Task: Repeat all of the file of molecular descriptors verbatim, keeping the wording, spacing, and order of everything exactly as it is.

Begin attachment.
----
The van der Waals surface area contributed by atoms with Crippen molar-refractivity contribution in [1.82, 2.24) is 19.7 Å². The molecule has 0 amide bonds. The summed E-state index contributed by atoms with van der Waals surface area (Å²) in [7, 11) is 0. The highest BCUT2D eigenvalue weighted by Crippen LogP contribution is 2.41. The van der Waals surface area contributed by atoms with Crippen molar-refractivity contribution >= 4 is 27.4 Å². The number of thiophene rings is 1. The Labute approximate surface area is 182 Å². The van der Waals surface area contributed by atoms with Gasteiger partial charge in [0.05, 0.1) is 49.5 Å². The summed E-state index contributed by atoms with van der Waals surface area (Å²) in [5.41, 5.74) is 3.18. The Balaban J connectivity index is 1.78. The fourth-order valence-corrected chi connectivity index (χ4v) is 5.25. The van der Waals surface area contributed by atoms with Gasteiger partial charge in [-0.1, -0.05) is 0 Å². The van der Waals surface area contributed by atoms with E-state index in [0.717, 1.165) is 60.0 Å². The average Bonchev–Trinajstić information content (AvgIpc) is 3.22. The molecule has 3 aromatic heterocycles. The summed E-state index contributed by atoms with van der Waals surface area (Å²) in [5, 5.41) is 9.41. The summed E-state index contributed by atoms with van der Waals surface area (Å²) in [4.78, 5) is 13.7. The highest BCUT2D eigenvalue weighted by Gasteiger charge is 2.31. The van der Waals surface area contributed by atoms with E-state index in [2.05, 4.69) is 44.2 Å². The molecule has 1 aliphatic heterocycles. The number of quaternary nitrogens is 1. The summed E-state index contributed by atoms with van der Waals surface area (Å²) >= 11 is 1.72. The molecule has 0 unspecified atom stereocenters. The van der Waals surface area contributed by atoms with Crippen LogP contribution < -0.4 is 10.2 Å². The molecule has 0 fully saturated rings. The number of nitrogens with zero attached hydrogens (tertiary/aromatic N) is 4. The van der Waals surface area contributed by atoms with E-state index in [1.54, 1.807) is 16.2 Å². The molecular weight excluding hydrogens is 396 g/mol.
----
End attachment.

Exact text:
The van der Waals surface area contributed by atoms with Crippen molar-refractivity contribution in [1.82, 2.24) is 19.7 Å². The molecule has 0 amide bonds. The summed E-state index contributed by atoms with van der Waals surface area (Å²) in [7, 11) is 0. The highest BCUT2D eigenvalue weighted by Crippen LogP contribution is 2.41. The van der Waals surface area contributed by atoms with Crippen molar-refractivity contribution >= 4 is 27.4 Å². The number of thiophene rings is 1. The Labute approximate surface area is 182 Å². The van der Waals surface area contributed by atoms with Gasteiger partial charge in [0.05, 0.1) is 49.5 Å². The summed E-state index contributed by atoms with van der Waals surface area (Å²) in [5.41, 5.74) is 3.18. The Balaban J connectivity index is 1.78. The fourth-order valence-corrected chi connectivity index (χ4v) is 5.25. The van der Waals surface area contributed by atoms with Gasteiger partial charge in [-0.1, -0.05) is 0 Å². The van der Waals surface area contributed by atoms with E-state index in [0.717, 1.165) is 60.0 Å². The average Bonchev–Trinajstić information content (AvgIpc) is 3.22. The molecule has 3 aromatic heterocycles. The summed E-state index contributed by atoms with van der Waals surface area (Å²) in [5, 5.41) is 9.41. The summed E-state index contributed by atoms with van der Waals surface area (Å²) in [4.78, 5) is 13.7. The highest BCUT2D eigenvalue weighted by Gasteiger charge is 2.31. The van der Waals surface area contributed by atoms with E-state index in [2.05, 4.69) is 44.2 Å². The molecule has 1 aliphatic heterocycles. The number of quaternary nitrogens is 1. The summed E-state index contributed by atoms with van der Waals surface area (Å²) >= 11 is 1.72. The molecule has 0 unspecified atom stereocenters. The van der Waals surface area contributed by atoms with Crippen LogP contribution < -0.4 is 10.2 Å². The molecule has 0 fully saturated rings. The number of nitrogens with zero attached hydrogens (tertiary/aromatic N) is 4. The van der Waals surface area contributed by atoms with E-state index in [1.54, 1.807) is 16.2 Å². The molecular weight excluding hydrogens is 396 g/mol.